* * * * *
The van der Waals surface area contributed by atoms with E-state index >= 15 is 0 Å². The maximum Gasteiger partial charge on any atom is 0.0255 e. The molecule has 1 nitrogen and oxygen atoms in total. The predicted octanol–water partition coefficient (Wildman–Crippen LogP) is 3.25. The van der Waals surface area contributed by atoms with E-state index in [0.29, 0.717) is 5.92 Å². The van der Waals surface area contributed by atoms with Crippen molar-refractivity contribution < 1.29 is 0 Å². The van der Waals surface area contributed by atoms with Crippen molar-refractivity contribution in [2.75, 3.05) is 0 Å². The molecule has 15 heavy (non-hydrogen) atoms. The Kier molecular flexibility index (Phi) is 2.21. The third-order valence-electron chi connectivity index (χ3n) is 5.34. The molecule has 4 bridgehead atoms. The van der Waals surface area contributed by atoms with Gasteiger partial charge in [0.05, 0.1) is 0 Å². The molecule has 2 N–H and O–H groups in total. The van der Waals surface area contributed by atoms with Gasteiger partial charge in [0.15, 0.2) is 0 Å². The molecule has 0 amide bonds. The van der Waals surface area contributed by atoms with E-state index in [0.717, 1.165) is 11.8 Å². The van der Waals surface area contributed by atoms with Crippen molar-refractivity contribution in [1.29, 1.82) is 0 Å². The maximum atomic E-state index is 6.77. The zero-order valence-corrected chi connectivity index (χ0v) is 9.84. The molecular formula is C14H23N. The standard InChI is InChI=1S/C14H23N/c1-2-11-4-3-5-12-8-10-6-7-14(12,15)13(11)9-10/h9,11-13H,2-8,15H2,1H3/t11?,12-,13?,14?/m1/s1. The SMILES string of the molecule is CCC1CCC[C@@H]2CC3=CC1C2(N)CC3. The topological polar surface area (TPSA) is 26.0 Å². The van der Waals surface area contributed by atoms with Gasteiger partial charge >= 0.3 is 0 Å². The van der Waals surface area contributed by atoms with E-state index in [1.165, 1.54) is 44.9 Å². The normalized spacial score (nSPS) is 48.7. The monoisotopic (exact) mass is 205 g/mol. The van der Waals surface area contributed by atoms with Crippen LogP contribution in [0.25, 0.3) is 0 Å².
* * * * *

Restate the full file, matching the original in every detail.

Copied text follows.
The van der Waals surface area contributed by atoms with E-state index >= 15 is 0 Å². The maximum Gasteiger partial charge on any atom is 0.0255 e. The molecule has 1 nitrogen and oxygen atoms in total. The predicted octanol–water partition coefficient (Wildman–Crippen LogP) is 3.25. The van der Waals surface area contributed by atoms with E-state index in [0.29, 0.717) is 5.92 Å². The van der Waals surface area contributed by atoms with Crippen molar-refractivity contribution < 1.29 is 0 Å². The van der Waals surface area contributed by atoms with Crippen molar-refractivity contribution in [2.75, 3.05) is 0 Å². The molecule has 15 heavy (non-hydrogen) atoms. The Kier molecular flexibility index (Phi) is 2.21. The third-order valence-electron chi connectivity index (χ3n) is 5.34. The molecule has 4 bridgehead atoms. The van der Waals surface area contributed by atoms with Gasteiger partial charge in [0.05, 0.1) is 0 Å². The molecule has 2 N–H and O–H groups in total. The van der Waals surface area contributed by atoms with Gasteiger partial charge in [0.15, 0.2) is 0 Å². The molecule has 0 amide bonds. The van der Waals surface area contributed by atoms with E-state index in [0.717, 1.165) is 11.8 Å². The van der Waals surface area contributed by atoms with Crippen molar-refractivity contribution in [1.29, 1.82) is 0 Å². The maximum atomic E-state index is 6.77. The zero-order valence-corrected chi connectivity index (χ0v) is 9.84. The molecular formula is C14H23N. The standard InChI is InChI=1S/C14H23N/c1-2-11-4-3-5-12-8-10-6-7-14(12,15)13(11)9-10/h9,11-13H,2-8,15H2,1H3/t11?,12-,13?,14?/m1/s1. The SMILES string of the molecule is CCC1CCC[C@@H]2CC3=CC1C2(N)CC3. The topological polar surface area (TPSA) is 26.0 Å². The van der Waals surface area contributed by atoms with Gasteiger partial charge >= 0.3 is 0 Å². The van der Waals surface area contributed by atoms with E-state index in [1.165, 1.54) is 44.9 Å². The normalized spacial score (nSPS) is 48.7. The monoisotopic (exact) mass is 205 g/mol. The van der Waals surface area contributed by atoms with Crippen LogP contribution in [0.25, 0.3) is 0 Å².